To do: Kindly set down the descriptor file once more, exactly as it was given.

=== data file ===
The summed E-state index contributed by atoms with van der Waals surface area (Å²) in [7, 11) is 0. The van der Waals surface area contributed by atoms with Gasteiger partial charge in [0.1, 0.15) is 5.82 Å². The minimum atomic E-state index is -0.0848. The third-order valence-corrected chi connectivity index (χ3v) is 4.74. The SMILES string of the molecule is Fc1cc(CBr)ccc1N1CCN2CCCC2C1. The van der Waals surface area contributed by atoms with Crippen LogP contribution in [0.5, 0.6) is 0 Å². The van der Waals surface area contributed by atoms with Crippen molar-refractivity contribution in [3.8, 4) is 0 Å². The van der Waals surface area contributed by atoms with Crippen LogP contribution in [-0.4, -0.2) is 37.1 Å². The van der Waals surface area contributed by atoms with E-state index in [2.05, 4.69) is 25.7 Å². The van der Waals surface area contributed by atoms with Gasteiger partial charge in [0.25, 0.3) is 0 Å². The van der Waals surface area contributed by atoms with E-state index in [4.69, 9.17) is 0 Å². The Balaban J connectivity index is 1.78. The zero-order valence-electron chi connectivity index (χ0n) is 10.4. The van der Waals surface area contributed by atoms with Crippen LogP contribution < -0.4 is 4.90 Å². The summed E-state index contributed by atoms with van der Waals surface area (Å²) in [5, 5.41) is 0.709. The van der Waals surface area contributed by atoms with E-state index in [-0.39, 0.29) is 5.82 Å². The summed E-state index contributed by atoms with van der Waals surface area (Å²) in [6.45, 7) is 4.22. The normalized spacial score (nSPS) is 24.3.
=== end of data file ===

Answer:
The summed E-state index contributed by atoms with van der Waals surface area (Å²) in [7, 11) is 0. The van der Waals surface area contributed by atoms with Gasteiger partial charge in [0.1, 0.15) is 5.82 Å². The minimum atomic E-state index is -0.0848. The third-order valence-corrected chi connectivity index (χ3v) is 4.74. The SMILES string of the molecule is Fc1cc(CBr)ccc1N1CCN2CCCC2C1. The van der Waals surface area contributed by atoms with Crippen LogP contribution in [0.5, 0.6) is 0 Å². The van der Waals surface area contributed by atoms with Crippen molar-refractivity contribution in [3.8, 4) is 0 Å². The van der Waals surface area contributed by atoms with Crippen LogP contribution in [-0.4, -0.2) is 37.1 Å². The van der Waals surface area contributed by atoms with E-state index in [2.05, 4.69) is 25.7 Å². The van der Waals surface area contributed by atoms with Gasteiger partial charge in [0.25, 0.3) is 0 Å². The van der Waals surface area contributed by atoms with E-state index in [4.69, 9.17) is 0 Å². The Balaban J connectivity index is 1.78. The zero-order valence-electron chi connectivity index (χ0n) is 10.4. The van der Waals surface area contributed by atoms with Crippen LogP contribution < -0.4 is 4.90 Å². The summed E-state index contributed by atoms with van der Waals surface area (Å²) in [5, 5.41) is 0.709. The van der Waals surface area contributed by atoms with E-state index in [-0.39, 0.29) is 5.82 Å². The summed E-state index contributed by atoms with van der Waals surface area (Å²) in [6.45, 7) is 4.22. The normalized spacial score (nSPS) is 24.3.